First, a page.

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The Daily Wildcat

The Daily Wildcat

 

Researchers aim to curb spread of mosquito diseases

Kyle+Wasson%2FArizona+Summer+Wildcat%0A%0AJun+Isoe%2C+an+assistant+research+scientist+in+chemistry+and+biochemistry%2C+works+in+the+lab+last+week.
Kyle Wasson
Kyle Wasson/Arizona Summer Wildcat Jun Isoe, an assistant research scientist in chemistry and biochemistry, works in the lab last week.

UA researchers are working to turn the tables on mosquitoes by developing an insecticide that could make it harmful for them to consume blood.

During the recent merge of the university’s biochemistry and chemistry departments, professors Roger Miesfeld and Jon Njardarson teamed up to continue developments on Miesfeld’s six-year mosquito research.

Miesfeld and Njardarson, along with research intern Daniel Mack and assistant research scientist Jun Isoe, are working toward creating an insecticide harmful only to blood-sucking mosquitoes.

The purpose of the research is to find a way, through drugs, to block the blood-sucking mosquitoes’ ability to digest a blood meal. Ideally, the drugs would be administered to people in countries where Dengue virus and malaria are prominent.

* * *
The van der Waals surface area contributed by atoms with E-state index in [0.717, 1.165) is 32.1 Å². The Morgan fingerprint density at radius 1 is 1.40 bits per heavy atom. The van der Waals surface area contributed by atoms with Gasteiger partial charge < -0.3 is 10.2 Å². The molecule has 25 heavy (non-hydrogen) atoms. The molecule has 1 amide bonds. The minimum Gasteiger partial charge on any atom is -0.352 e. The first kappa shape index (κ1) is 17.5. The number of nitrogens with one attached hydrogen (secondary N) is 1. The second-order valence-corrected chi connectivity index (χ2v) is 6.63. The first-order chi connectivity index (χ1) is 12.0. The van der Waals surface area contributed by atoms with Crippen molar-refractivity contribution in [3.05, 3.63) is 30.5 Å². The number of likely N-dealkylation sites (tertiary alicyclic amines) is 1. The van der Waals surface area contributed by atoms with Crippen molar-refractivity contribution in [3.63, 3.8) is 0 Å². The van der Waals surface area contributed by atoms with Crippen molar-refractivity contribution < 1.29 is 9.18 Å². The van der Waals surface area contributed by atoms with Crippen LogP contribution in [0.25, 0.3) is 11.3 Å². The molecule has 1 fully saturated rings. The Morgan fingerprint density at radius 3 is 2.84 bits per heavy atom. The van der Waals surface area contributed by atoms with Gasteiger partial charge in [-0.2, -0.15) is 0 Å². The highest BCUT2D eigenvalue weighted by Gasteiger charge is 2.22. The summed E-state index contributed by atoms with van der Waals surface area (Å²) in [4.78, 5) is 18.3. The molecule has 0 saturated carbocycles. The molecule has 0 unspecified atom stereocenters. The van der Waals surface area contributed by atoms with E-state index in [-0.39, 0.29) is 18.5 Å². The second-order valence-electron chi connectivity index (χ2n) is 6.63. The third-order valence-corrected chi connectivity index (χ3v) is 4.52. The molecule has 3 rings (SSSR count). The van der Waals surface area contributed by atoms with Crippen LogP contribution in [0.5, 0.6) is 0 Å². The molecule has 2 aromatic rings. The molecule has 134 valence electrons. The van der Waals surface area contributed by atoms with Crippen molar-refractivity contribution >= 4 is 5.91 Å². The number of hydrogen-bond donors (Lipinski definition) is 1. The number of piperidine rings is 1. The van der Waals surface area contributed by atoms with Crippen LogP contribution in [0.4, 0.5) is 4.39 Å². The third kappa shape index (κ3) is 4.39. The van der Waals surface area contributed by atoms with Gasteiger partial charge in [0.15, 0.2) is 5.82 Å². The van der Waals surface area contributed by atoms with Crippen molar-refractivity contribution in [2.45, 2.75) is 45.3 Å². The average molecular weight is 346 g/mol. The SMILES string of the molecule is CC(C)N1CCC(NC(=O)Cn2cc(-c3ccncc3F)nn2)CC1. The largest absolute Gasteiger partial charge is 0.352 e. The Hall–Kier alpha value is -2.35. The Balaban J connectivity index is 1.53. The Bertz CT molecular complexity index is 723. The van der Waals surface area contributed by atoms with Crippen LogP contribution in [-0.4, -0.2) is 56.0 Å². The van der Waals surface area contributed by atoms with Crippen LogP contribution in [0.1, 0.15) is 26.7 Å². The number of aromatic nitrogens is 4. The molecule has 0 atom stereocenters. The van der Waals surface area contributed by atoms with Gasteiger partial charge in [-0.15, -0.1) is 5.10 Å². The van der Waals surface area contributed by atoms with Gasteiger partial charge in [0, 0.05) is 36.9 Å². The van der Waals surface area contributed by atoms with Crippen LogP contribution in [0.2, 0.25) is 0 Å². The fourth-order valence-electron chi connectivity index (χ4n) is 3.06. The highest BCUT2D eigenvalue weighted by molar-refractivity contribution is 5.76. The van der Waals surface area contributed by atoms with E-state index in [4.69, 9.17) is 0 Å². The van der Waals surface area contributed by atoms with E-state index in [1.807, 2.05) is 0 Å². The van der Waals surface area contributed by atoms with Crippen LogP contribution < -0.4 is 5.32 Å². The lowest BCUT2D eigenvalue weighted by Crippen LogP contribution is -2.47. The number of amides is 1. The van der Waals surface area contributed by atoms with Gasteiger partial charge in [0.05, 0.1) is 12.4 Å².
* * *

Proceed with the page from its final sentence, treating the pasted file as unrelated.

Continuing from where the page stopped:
Once a mosquito has bitten someone who has been treated, the drugs would disrupt the mosquito’s digestion. Once the process of blood digestion is disrupted, the mosquito will have a hard time completing the egg production cycle, according to Miesfeld.

One goal in targeting mosquitoes is to ensure that the chemical they create does not harm “good” insects, such as honeybees, Miesfeld said.

“We are now in the process of actually finding chemicals,” he added. “Taking it to the next step.”

The bottom line, according to Miesfeld, is that mosquitoes are much more than pests, but “biological vectors of human disease.”

Dengue fever has become a problem in northern Mexico, and has the potential to spread farther into the region, and could even reach Arizona. The virus has the ability to make a person very sick and could even cause death in some situations, Miesfeld said.

An infected mosquito poses as a threat if it comes into contact with blood. If an uninfected mosquito bites an infected person, then bites another person, the disease spreads. Miesfeld said the Dengue virus takes 10 days to work its way through the mosquito’s body.

However, only a fraction of the nearly 3,500 species of mosquitoes can transmit diseases, according to Isoe. The Dengue virus has spread rapidly in highly populated areas in the last decade. This is partly because there is a stable increase in the population of mosquitoes, Isoe said.

Miesfeld said that they are publishing a paper describing the collaboration on the mosquito research.

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